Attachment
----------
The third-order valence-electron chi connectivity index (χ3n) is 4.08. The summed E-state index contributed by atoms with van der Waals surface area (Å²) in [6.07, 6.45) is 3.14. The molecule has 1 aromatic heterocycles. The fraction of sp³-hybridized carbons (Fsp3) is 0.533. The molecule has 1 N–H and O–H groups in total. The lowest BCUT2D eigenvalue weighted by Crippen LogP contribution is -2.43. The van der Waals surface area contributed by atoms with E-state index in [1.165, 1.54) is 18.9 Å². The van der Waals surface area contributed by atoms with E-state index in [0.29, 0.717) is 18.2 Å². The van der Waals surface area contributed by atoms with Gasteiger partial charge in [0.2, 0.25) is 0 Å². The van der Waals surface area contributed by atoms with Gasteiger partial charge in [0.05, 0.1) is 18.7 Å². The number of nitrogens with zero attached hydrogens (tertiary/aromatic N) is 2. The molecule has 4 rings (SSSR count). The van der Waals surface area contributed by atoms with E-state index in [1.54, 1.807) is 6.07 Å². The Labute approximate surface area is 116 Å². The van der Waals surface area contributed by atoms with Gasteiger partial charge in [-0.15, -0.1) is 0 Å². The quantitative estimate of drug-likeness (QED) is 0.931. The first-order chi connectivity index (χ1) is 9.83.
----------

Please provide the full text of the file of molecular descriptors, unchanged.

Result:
The third-order valence-electron chi connectivity index (χ3n) is 4.08. The summed E-state index contributed by atoms with van der Waals surface area (Å²) in [6.07, 6.45) is 3.14. The molecule has 1 aromatic heterocycles. The fraction of sp³-hybridized carbons (Fsp3) is 0.533. The molecule has 1 N–H and O–H groups in total. The lowest BCUT2D eigenvalue weighted by Crippen LogP contribution is -2.43. The van der Waals surface area contributed by atoms with E-state index in [1.165, 1.54) is 18.9 Å². The van der Waals surface area contributed by atoms with E-state index in [0.29, 0.717) is 18.2 Å². The van der Waals surface area contributed by atoms with Gasteiger partial charge in [0.2, 0.25) is 0 Å². The van der Waals surface area contributed by atoms with Gasteiger partial charge in [0.05, 0.1) is 18.7 Å². The number of nitrogens with zero attached hydrogens (tertiary/aromatic N) is 2. The molecule has 4 rings (SSSR count). The van der Waals surface area contributed by atoms with E-state index in [1.54, 1.807) is 6.07 Å². The Labute approximate surface area is 116 Å². The van der Waals surface area contributed by atoms with Gasteiger partial charge in [-0.15, -0.1) is 0 Å². The quantitative estimate of drug-likeness (QED) is 0.931. The first-order chi connectivity index (χ1) is 9.83.